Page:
What next for Yahoo after acquiring innocent Tumblr?

Yahoo has made a business move that some feel will be its biggest challenge yet. With a blemished record as a start-up appropriator, Yahoo has assured the public that they won’t “mess it up” this time. Yahoo’s intentions are admirable; however, some feel that their hopes may be somewhat callow. The acquisition is expected to boost Yahoo’s users by 50% to over one-billion monthly visitors. It is estimated that 300-million will visit Tumblr and 700-million Yahoo. Just as conspicuous, Yahoo is hustling to recoup the “hip dynamic” it had previously and to convince investors that the deal is “tried and true,” and that a return on investment is definitely in the cards.

During a recent conference call, Yahoo CEO Marissa Mayer stressed Yahoo’s promise not to “put too many ingredients into the pot” as it were. She stated that Yahoo would leave Tumblr to its own devices as an independent entity. To ward off disparagement that Yahoo “royally screwed it up before” when it acquired Flickr, due to neglect from top management, Mayer reiterated that the vision is to have the success of Google’s acquirement of YouTube and eBay’s attainment of PayPal – ideal paradigms of how keeping companies sovereign can increase customers and profits. With this new venture, there will undoubtedly be challenges for Yahoo. If they can prove their mettle by conquering what lies ahead, only then can Yahoo join the ranks of the other Internet giants Google and eBay.

Keeping an eye on the Bottom Line

Most in the business of cyberspace acquisitions are well aware of Yahoo’s track record. The company relinquished GeoCities following a decade of tumult with its costly multi-billion dollar purchase, and Flickr, well, it “flickered out.” The premise is that a fresh executive team at Yahoo and a self-sufficient operations strategy will avert Tumblr’s demise. To achieve success, Yahoo must not become mesmerised by short-term revenue enticements, and centre on tactical, variable monetisation prospects.

Autonomy or Dependence?

Non-interference is vital to Yahoo’s potential with Tumblr, state the experts. Yahoo’s superb technical expertise will surely benefit Tumblr; however, the “new kid on the block” needs to be defensive of its creative barriers. The recent Facebook-Instagram deal is a pivotal exemplar of an independently governed attained company. It is yet to be established whether the deal has been profitable for Facebook; nonetheless, the integration has been advantageous for shareholders and users. Thus far, Instagram has not garnered a cent for its new owner. Though acting independently and developing updates at an acceptable rate, it is difficult to determine whether Instagram may have made the same accomplishment alone without any inference from Facebook! Yahoo must, therefore, endeavour to achieve the feat of equity between autonomy and transparent regulations amid the parent company and Tumblr.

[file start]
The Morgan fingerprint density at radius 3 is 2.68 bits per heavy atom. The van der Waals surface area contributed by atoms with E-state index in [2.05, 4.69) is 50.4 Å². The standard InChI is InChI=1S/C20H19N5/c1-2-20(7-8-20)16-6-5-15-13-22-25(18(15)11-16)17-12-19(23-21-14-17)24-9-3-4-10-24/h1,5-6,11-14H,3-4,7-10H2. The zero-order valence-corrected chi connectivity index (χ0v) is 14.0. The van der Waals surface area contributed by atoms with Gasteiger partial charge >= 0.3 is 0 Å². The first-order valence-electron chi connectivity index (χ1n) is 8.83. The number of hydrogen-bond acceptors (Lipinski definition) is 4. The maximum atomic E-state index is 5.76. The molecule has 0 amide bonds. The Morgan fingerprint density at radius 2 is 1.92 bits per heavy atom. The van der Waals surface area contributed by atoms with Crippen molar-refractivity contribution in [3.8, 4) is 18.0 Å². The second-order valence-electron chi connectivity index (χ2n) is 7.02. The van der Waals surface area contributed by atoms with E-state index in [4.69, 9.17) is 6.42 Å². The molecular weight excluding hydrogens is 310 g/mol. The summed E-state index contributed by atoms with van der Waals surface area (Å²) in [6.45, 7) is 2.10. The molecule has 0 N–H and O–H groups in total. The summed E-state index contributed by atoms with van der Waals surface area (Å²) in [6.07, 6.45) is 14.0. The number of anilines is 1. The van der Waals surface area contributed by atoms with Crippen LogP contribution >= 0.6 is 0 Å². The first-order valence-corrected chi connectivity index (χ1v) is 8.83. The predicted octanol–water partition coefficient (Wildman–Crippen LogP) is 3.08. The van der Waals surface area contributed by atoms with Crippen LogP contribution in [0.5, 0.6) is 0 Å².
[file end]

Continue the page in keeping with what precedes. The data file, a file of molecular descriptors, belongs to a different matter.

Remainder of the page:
Accommodate the Existent Users

In 2005, News Corp acquired developing social media network Myspace for a massive $580 million. When this did not prove successful, Myspace was sold for a mere $35 million. It was reported that Myspace lost its appeal and left for Facebook and Twitter. New Myspace owners Tim and Chris Vanderhook from Specific Media have stated they are attentive to the errors New Corps made with the social media site. The Vanderhooks are steadfast on re-establishing the “organic approach” with Myspace that made it so successful in the beginning; however, so far luck eludes them.

Observers sense that the identical scenario occurred with Yahoo and Flickr, a partnership that was ill-fated once an incursion of new users weakened the significance of the original community. It seems extremely challenging to promote autonomous growth while also providing and maintaining the attentiveness of the site’s central users. Nonetheless, this is something that Yahoo must attend to if its new acquisition shall flourish.


Technology experts believe that Yahoo is attaining the “hip type of technology” that individuals previously associated with the company. Targeting young users and top international companies, along with all ten of the largest movie studios, is a dynamic move by Yahoo, as both young consumers and global brands utilise Tumblr to endorse their products. Furthermore, Tumblr is beyond Yahoo in pursuing customers who use smartphones to view their sites. Over half of Tumblr’s users are utilising the mobile app and carry out a steady seven sessions each day, quoted Mayer, Yahoo’s CEO. Whatever the outcome, it is too late for Yahoo to turn back now. Perhaps lessons have been learned through their former acquisitions and Tumblr will put Yahoo back on top in the ever-revolving door of social media.